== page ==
By James Steindler
The road to reintroducing gray wolves in Colorado stretches on, circling back to Glenwood Springs, for the second time since mid-summer, for a public Stakeholder Advisory Group (SAG) meeting on Oct. 27.
The SAG meetings, which occur monthly at various parts of the state, are open to the public. In Glenwood, at Colorado Mountain College’s Morgridge Commons, the day-long forum included presentations and conversations regarding 1) habitat suitability mapping, 2) restoration logistics and 3) livestock interactions.
The SAG is made up of regional stakeholders with varying opinions about the management of gray wolves once the species returns to Colorado.
The public was allotted two thirty-minute periods, one before lunch and one at the end of the day, to say their piece. Each individual was given three minutes to speak, which a facilitator held them to.
Carbondale rancher Mark Perry spoke during the afternoon’s public comment period. “While I have a lot of thoughts about conflict mitigation and compensation, I’d like to address what seems to me to be a gap in these proceedings,” she began. What’s missing, according to Perry, “is a concerted effort to educate the public on the importance of ranches to Colorado.” Perry acknowledged that discussions regarding ranching do occur in the SAG meetings and in rural areas, but this is lost on urban dwellers.
“What should the public understand?” Perry rhetorically asked. “Well, wolves will spend probably as much time on private ranch lands as on the National Forest.” She also argued that wolf packs “are forced to adjust constantly, and in an environment that includes agriculture, reasonable control by humans should be expected.”
“The public has a lot to lose if this program fails, and increasing polarization is the outcome,” Perry said. “While ranchers will be challenged to tolerate wolves, the public must be challenged to tolerate the management of wolves and realize that wolves should be managed like all other wildlife, including the need for appropriate lethal control.”
Julie Shapiro with Keystone Policy Center, a non-partisan group paving the way for wolf reintroduction policy making, explained that there would be two more meetings before the end of the year. The Glenwood meeting was the fifth SAG meeting to date, and the sixth is scheduled for Nov. 15 in Colorado Springs.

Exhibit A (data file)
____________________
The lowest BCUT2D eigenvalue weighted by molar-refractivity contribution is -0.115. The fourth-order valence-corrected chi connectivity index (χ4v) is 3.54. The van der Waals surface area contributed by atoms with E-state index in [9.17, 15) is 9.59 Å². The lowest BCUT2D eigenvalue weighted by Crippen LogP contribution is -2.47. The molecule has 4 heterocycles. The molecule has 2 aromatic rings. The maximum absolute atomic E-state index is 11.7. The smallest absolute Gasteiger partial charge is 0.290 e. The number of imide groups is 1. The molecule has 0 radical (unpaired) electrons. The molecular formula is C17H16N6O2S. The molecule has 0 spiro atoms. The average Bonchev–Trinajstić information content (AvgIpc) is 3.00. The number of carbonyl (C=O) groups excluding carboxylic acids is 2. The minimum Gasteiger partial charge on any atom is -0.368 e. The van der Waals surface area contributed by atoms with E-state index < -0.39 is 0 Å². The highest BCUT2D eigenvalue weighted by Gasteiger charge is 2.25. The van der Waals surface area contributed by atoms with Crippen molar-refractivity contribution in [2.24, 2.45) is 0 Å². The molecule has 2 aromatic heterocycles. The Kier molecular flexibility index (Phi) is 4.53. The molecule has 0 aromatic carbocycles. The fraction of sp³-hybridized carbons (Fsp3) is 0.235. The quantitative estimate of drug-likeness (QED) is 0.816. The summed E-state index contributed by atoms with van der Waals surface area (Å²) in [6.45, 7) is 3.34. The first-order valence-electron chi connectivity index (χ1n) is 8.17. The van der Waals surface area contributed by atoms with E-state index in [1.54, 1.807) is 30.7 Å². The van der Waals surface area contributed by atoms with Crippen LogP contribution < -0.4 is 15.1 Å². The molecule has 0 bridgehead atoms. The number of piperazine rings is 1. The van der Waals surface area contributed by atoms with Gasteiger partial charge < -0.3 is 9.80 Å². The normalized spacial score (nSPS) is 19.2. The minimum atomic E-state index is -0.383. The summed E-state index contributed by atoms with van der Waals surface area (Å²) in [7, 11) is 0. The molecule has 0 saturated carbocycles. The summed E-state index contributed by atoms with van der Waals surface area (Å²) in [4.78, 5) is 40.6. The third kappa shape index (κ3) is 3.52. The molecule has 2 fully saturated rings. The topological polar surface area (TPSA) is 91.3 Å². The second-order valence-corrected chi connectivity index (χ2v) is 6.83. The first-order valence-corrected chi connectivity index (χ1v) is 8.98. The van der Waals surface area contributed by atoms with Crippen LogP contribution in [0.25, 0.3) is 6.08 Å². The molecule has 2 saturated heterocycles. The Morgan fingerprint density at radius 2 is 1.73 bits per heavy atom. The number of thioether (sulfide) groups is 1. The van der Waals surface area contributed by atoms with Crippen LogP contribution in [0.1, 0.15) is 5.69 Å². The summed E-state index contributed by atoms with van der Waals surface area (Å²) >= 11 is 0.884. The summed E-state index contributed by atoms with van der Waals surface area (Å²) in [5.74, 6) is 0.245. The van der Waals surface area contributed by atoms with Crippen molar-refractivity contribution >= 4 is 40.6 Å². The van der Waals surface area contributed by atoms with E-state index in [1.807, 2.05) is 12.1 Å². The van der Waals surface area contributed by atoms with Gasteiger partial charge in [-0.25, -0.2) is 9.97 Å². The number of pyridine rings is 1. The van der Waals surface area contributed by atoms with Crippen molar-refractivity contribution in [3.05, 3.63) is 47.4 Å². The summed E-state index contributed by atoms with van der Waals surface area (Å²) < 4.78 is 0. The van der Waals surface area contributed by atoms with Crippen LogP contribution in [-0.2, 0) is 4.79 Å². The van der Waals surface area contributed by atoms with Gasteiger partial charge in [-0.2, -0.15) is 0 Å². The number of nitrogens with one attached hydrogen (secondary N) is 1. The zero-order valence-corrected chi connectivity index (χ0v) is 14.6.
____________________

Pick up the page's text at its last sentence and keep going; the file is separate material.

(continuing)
“We had planned for November to talk more about livestock,” said Shapiro, “to continue this conversation, including on compensation.”
Some members from the stakeholder group expressed frustration that they have not been as involved in setting upcoming agenda items. One SAG member, Jonathan Proctor, put it this way: “I do hope that, at some point in the near-ish future, the members of the SAG start, at a minimum, providing input for the upcoming agenda topics and focus; not merely just showing up and having CPW decide what we’re talking about next month, and the next month and the next month.” He surmised that, “These are our meetings and we’re looking for collaboration, consensus and focus and we should be eventually setting the agendas, talking about the process and agreeing to the process and how we’re going to make decisions.”
The meeting in December will introduce the SAG team to the Technical Working Group (TWG, pronounced “twig”). The TWG is made up of experts in wildlife biology and members of various government agencies, such as Wyoming and Montana wildlife agencies. “The TWG will contribute expertise towards the development of conservation objectives, management strategies and damage prevention and compensation planning,” reads the wolf engagement website (https://wolfengagementco.org).
“The TWG is meeting on Dec. 14 and we’re meant to get together that evening informally and socially,” Shapiro told SAG members, “then have our meeting together with the TWG on Dec. 15.”
Updates from monthly SAG meetings, as well as agendas for upcoming ones, are available at https://wolfengagementco.org